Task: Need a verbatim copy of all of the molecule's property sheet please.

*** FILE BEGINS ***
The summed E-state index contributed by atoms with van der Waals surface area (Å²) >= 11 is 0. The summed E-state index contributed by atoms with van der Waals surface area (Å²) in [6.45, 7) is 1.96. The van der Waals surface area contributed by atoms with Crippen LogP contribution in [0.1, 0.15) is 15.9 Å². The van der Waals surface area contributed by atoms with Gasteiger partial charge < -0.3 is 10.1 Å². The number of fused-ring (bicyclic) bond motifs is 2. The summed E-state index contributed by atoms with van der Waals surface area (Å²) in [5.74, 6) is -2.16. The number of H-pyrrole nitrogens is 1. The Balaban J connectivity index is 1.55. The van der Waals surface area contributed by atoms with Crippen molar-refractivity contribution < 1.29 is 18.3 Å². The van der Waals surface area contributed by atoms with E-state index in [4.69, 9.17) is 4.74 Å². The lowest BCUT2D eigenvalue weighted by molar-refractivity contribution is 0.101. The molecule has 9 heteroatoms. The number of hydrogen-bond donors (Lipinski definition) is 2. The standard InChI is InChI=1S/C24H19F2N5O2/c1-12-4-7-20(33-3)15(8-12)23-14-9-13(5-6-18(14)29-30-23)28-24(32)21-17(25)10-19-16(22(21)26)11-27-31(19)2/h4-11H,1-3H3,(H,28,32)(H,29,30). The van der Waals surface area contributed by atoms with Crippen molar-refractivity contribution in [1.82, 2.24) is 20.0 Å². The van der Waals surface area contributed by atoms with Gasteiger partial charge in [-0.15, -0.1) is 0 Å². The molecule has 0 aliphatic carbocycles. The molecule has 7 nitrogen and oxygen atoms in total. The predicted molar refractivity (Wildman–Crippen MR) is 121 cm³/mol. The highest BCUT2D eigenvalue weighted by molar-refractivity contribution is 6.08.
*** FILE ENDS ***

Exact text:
The summed E-state index contributed by atoms with van der Waals surface area (Å²) >= 11 is 0. The summed E-state index contributed by atoms with van der Waals surface area (Å²) in [6.45, 7) is 1.96. The van der Waals surface area contributed by atoms with Crippen LogP contribution in [0.1, 0.15) is 15.9 Å². The van der Waals surface area contributed by atoms with Gasteiger partial charge < -0.3 is 10.1 Å². The number of fused-ring (bicyclic) bond motifs is 2. The summed E-state index contributed by atoms with van der Waals surface area (Å²) in [5.74, 6) is -2.16. The number of H-pyrrole nitrogens is 1. The Balaban J connectivity index is 1.55. The van der Waals surface area contributed by atoms with Crippen molar-refractivity contribution < 1.29 is 18.3 Å². The van der Waals surface area contributed by atoms with E-state index in [4.69, 9.17) is 4.74 Å². The lowest BCUT2D eigenvalue weighted by molar-refractivity contribution is 0.101. The molecule has 9 heteroatoms. The number of hydrogen-bond donors (Lipinski definition) is 2. The standard InChI is InChI=1S/C24H19F2N5O2/c1-12-4-7-20(33-3)15(8-12)23-14-9-13(5-6-18(14)29-30-23)28-24(32)21-17(25)10-19-16(22(21)26)11-27-31(19)2/h4-11H,1-3H3,(H,28,32)(H,29,30). The van der Waals surface area contributed by atoms with Crippen molar-refractivity contribution in [1.82, 2.24) is 20.0 Å². The van der Waals surface area contributed by atoms with Gasteiger partial charge in [-0.15, -0.1) is 0 Å². The molecule has 0 aliphatic carbocycles. The molecule has 7 nitrogen and oxygen atoms in total. The predicted molar refractivity (Wildman–Crippen MR) is 121 cm³/mol. The highest BCUT2D eigenvalue weighted by molar-refractivity contribution is 6.08.